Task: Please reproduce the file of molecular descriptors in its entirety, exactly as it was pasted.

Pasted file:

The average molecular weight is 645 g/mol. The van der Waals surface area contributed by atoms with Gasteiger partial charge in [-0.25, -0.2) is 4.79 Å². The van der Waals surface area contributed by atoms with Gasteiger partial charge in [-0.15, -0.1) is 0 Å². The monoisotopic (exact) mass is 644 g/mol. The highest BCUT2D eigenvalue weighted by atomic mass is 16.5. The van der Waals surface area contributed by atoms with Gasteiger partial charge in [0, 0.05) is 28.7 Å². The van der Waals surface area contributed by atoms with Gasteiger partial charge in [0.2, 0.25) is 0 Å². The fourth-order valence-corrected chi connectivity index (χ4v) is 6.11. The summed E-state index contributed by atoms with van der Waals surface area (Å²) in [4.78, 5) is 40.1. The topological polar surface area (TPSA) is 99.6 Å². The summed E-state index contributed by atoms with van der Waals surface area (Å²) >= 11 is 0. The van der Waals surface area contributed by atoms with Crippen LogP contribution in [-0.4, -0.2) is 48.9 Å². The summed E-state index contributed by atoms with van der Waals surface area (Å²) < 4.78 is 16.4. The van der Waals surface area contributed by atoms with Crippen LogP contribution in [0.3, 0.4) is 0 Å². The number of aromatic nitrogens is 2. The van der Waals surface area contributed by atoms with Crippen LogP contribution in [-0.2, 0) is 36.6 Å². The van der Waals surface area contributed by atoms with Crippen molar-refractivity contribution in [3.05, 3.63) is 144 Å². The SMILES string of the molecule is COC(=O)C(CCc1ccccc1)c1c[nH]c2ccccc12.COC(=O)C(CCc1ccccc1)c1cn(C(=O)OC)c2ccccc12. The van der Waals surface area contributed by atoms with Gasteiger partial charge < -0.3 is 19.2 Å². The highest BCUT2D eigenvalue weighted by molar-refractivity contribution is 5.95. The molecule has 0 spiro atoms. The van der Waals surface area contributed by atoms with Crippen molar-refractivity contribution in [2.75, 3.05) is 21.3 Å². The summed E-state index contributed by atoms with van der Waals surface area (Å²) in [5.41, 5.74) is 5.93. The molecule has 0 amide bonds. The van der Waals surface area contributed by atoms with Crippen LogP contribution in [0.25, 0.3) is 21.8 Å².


The average molecular weight is 645 g/mol. The van der Waals surface area contributed by atoms with Gasteiger partial charge in [-0.25, -0.2) is 4.79 Å². The van der Waals surface area contributed by atoms with Gasteiger partial charge in [-0.15, -0.1) is 0 Å². The monoisotopic (exact) mass is 644 g/mol. The highest BCUT2D eigenvalue weighted by atomic mass is 16.5. The van der Waals surface area contributed by atoms with Gasteiger partial charge in [0, 0.05) is 28.7 Å². The van der Waals surface area contributed by atoms with Gasteiger partial charge in [0.2, 0.25) is 0 Å². The fourth-order valence-corrected chi connectivity index (χ4v) is 6.11. The summed E-state index contributed by atoms with van der Waals surface area (Å²) in [4.78, 5) is 40.1. The topological polar surface area (TPSA) is 99.6 Å². The summed E-state index contributed by atoms with van der Waals surface area (Å²) >= 11 is 0. The van der Waals surface area contributed by atoms with Crippen LogP contribution in [-0.4, -0.2) is 48.9 Å². The summed E-state index contributed by atoms with van der Waals surface area (Å²) < 4.78 is 16.4. The van der Waals surface area contributed by atoms with Crippen LogP contribution in [0.3, 0.4) is 0 Å². The number of aromatic nitrogens is 2. The van der Waals surface area contributed by atoms with Crippen LogP contribution in [-0.2, 0) is 36.6 Å². The van der Waals surface area contributed by atoms with Crippen molar-refractivity contribution in [3.05, 3.63) is 144 Å². The SMILES string of the molecule is COC(=O)C(CCc1ccccc1)c1c[nH]c2ccccc12.COC(=O)C(CCc1ccccc1)c1cn(C(=O)OC)c2ccccc12. The van der Waals surface area contributed by atoms with Gasteiger partial charge < -0.3 is 19.2 Å². The highest BCUT2D eigenvalue weighted by molar-refractivity contribution is 5.95. The molecule has 0 spiro atoms. The van der Waals surface area contributed by atoms with Crippen molar-refractivity contribution in [2.75, 3.05) is 21.3 Å². The summed E-state index contributed by atoms with van der Waals surface area (Å²) in [5.41, 5.74) is 5.93. The molecule has 0 amide bonds. The van der Waals surface area contributed by atoms with Crippen LogP contribution in [0.25, 0.3) is 21.8 Å².